I’ll clear this up for you. First, let’s do a quick recap.
On November 20, a federal court in Florida denied the State of Florida’s attempt to enjoin the interim final CMS rule mandating COVID-19 vaccinations for all covered healthcare staff. You can view a copy of the court’s opinion here. Then, on November 29, a Missouri federal court enjoined the CMS rule in ten states. The next day, a Louisiana federal judge entered a nationwide injunction against the CMS healthcare COVID-19 vaccine mandate.
All these cases are up on appeal. Yesterday, the Eleventh Circuit, which was handling the appeal of the Florida decision, was the first to weigh in. In its opinion, the Eleventh Circuit acknowledged that a Louisiana federal judge had entered a nationwide injunction. However, the appellate court also believed that there was a chance that the Fifth Circuit Court of Appeals, which will decide the government’s appeal of the Louisiana decision, would at least remove the nationwide component of the injunction.
Mind you, this is the same Fifth Circuit that previously dunked all over the OSHA vax-or test mandate. But that chance was enough for the Eleventh Circuit to weigh in now on whether Florida was entitled to a separate preliminary injunction.
Which, according to the Eleventh Circuit, it is not.
I’ll spare you the details of why the Eleventh Circuit concluded that Florida was unlikely to prevail in its argument that the CMS rule is unlawful. But here’s the short of it:
CMS can require facilities voluntarily participating in the Medicare or Medicaid programs to meet health and safety standards to protect patients. “As to administration of Medicare and Medicaid, it is the very opposite of efficient and effective administration for a facility that is supposed to make people well to make them sick with COVID-19. If that happens, more patients will have to be treated by Medicare and Medicaid.”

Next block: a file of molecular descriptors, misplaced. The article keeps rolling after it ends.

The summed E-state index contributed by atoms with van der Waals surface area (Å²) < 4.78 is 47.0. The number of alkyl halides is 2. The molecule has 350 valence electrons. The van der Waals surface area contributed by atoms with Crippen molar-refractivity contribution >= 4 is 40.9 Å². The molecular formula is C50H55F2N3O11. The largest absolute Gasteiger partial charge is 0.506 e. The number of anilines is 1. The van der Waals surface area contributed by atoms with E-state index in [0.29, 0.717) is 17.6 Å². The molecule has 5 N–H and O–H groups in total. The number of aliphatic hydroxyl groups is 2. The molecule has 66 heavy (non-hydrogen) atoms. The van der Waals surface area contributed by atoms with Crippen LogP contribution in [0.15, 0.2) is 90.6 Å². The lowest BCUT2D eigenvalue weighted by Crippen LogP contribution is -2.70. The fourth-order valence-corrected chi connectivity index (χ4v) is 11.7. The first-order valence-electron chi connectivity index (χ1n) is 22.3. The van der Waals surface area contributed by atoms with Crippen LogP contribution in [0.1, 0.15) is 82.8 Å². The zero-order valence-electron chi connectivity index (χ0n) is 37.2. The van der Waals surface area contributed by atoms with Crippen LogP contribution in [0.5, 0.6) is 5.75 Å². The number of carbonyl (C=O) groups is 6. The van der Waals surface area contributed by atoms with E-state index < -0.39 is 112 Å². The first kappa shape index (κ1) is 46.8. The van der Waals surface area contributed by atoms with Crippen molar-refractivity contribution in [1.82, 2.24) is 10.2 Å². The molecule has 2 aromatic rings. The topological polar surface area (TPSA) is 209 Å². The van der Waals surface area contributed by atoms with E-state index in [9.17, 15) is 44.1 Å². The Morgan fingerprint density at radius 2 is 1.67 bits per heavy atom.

What about the argument that CMS has never before enforced a vaccination mandate? The Eleventh Circuit reasoned that “it’s no surprise that CMS has never enforced a vaccine mandate because vaccinations for healthcare employees have never been an issue of economic and political significance before now. Indeed, healthcare workers have long been required to obtain inoculations for infectious diseases, such as measles, rubella, mumps, and others, because required vaccination is a common-sense measure designed to prevent healthcare workers, whose job it is to improve patients’ health, from making them sicker.”
Florida also argued that the government should have provided a notice-and-comment period. The Eleventh Circuit disagreed, finding that there was good cause to dispense with it because a further delay would endanger the health and safety of additional patients and be contrary to the public interest.
And guess what? The Eleventh Circuit concluded that the CMS rule is not arbitrary and capricious because “ample evidence supports the Secretary’s determination that facility staff vaccination will provide important protection for patients.”
So, the government scores a win. But the nationwide injunction on the CMS rule remains in effect for now.